I haven’t always loved art. That may surprise some considering I do love painting and creating now and that’s how I started out in life, loving art. But there was a dark time in between now and then that I resented art as something that “I used to do” before life got so heavy and I closed myself off from creating anything. I forgot that the best time to prime a canvas and pour yourself into creating something is when things are bleak and you can’t see the light at the end.
There was one period of my life that I allowed myself to remain captive, held down and abused by someone who I was too afraid to create anything around for fear that it would only be destroyed in an effort to hurt me further. I really could not have nice things and he was the reason, or so I thought at the time. (Spoiler alert: I was the one who kept myself in this terrible relationship the whole time!) In this dark period, I had an epiphany that I would rather live free and risk the backlash and the fear of letting go rather than continue to be a passenger on this increasingly scary ride that we had stayed on for so, so many years.
Through some good timing and tolerance of each other, he was able to leave and I was finally able to collect what was left of myself and try to start again. I moved to the other side of town. I adopted healthier habits. I was doing well getting up and going to work and striving for improvement. I was so lonely and scared at the same time. Change is scary even when it’s positive, maybe even life-saving. I still held resentment for my former self for giving up on being an artist because “who has the time?” and “it will only be destroyed by him” thoughts that tied my hands behind my back every time. I let this continue for another year after he was out of my life.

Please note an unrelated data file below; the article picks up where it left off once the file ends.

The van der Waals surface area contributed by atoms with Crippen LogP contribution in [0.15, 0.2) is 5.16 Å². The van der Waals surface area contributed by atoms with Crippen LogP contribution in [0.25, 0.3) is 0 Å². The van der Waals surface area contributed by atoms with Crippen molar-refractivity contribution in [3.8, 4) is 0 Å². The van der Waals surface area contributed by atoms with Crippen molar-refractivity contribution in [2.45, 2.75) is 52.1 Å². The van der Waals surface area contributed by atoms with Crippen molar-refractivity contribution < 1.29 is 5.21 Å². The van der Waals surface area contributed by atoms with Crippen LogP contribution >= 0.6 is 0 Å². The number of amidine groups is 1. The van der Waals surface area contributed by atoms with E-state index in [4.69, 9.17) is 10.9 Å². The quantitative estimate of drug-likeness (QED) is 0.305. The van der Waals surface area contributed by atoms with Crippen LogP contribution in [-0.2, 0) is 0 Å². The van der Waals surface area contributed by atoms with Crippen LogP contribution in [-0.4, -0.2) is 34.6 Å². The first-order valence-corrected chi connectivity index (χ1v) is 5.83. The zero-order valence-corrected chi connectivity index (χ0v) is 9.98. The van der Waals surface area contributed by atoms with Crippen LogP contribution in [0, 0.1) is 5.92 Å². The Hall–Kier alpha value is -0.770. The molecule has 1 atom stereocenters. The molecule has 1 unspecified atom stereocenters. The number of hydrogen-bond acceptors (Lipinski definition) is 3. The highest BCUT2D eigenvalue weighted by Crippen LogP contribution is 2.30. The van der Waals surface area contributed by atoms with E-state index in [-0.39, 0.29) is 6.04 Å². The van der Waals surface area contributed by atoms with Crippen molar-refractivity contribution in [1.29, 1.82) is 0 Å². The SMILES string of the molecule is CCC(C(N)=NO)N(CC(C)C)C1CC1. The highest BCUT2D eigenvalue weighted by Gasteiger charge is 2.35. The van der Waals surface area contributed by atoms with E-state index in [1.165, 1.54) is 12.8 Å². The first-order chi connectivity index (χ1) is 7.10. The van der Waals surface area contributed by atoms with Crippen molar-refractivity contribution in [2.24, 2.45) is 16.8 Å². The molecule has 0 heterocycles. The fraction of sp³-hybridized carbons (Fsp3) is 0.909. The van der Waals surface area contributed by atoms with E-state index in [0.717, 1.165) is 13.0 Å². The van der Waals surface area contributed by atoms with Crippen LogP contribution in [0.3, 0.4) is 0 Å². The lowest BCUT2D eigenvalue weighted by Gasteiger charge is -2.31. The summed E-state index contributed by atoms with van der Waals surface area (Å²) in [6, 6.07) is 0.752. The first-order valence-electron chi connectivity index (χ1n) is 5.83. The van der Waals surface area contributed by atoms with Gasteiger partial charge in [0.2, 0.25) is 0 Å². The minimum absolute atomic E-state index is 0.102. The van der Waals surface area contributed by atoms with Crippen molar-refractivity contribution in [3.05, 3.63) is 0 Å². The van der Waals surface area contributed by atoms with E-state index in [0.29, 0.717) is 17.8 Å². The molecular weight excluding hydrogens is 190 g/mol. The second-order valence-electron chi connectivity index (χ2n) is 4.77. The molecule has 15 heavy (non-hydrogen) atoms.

Then one rainy afternoon, after consoling a former partner of mine who was crying and depressed and telling him to go lay down and try to sleep. I went to the living room, pulled a canvas, that I had left in its wrapping for months, from the closet and decided that would be the day that I just did it. I began painting the background and then a face was forming and I was painting without thought, just off of feeling and being in this amazing zone that I had gone for nearly a decade without experiencing. I was on such a high and almost outside of my own body as I worked along and spent the rest of the afternoon painting like I had been possessed. When I was finished I had a great sense of accomplishment and remembered the amazing feeling of creating something to marvel at and something to be proud of. That day was a pivotal point in my life and reminded me that I had once lived for art and it was a love that I had allowed myself to grow cold toward the further away that I would go. I decided that even when I don’t feel like it or I’m scared to, I have to paint. I have to paint to get it all out. I have to paint to see where I am mentally. I have to paint to stretch my imagination. My life has changed dramatically since I made the decision to just start painting again. The times alone, struggling to figure out my next steps, waiting in limbo for the grace of God to move me in the right direction and be patient as I waited, I painted. I create as my way of proving to myself that I still have “it” in me. And I think that while I was steadying myself painting, it allowed for so many doors to open and beautiful changes began to happen. I invested in myself, I opened my heart again, I trusted myself to become the mother to the most beautiful child I have ever known, and I am marrying the person that has been holding my hand and encourages me to be better every day. I had to look up from where I was because I could not continue living and wasting my time here without making my mark, no matter how small it may be. And now, so many years out of the woods, I can honestly say that I love art and everything that it unlocks inside of me. At times it's just been a love/hate relationship but we've worked it out.